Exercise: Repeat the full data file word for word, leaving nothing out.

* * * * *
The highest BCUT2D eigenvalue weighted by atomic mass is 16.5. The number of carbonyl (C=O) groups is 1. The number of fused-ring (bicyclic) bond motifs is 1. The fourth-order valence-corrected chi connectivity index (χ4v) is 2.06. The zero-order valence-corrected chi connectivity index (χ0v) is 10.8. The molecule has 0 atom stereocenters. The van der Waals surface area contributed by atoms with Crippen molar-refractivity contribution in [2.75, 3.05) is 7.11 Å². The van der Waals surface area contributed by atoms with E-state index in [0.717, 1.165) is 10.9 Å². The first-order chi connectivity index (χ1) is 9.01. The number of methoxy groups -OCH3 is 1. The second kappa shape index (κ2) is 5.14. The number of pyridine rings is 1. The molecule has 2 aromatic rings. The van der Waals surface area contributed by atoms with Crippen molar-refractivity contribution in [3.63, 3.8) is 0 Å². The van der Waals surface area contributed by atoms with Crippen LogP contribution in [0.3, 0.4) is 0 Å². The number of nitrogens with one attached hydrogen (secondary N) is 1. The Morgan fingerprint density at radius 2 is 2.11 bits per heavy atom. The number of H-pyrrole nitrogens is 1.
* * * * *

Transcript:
The highest BCUT2D eigenvalue weighted by atomic mass is 16.5. The number of carbonyl (C=O) groups is 1. The number of fused-ring (bicyclic) bond motifs is 1. The fourth-order valence-corrected chi connectivity index (χ4v) is 2.06. The zero-order valence-corrected chi connectivity index (χ0v) is 10.8. The molecule has 0 atom stereocenters. The van der Waals surface area contributed by atoms with Crippen molar-refractivity contribution in [2.75, 3.05) is 7.11 Å². The van der Waals surface area contributed by atoms with E-state index in [0.717, 1.165) is 10.9 Å². The first-order chi connectivity index (χ1) is 9.01. The number of methoxy groups -OCH3 is 1. The second kappa shape index (κ2) is 5.14. The number of pyridine rings is 1. The molecule has 2 aromatic rings. The van der Waals surface area contributed by atoms with Crippen molar-refractivity contribution in [3.63, 3.8) is 0 Å². The van der Waals surface area contributed by atoms with Crippen LogP contribution in [0.3, 0.4) is 0 Å². The number of nitrogens with one attached hydrogen (secondary N) is 1. The Morgan fingerprint density at radius 2 is 2.11 bits per heavy atom. The number of H-pyrrole nitrogens is 1.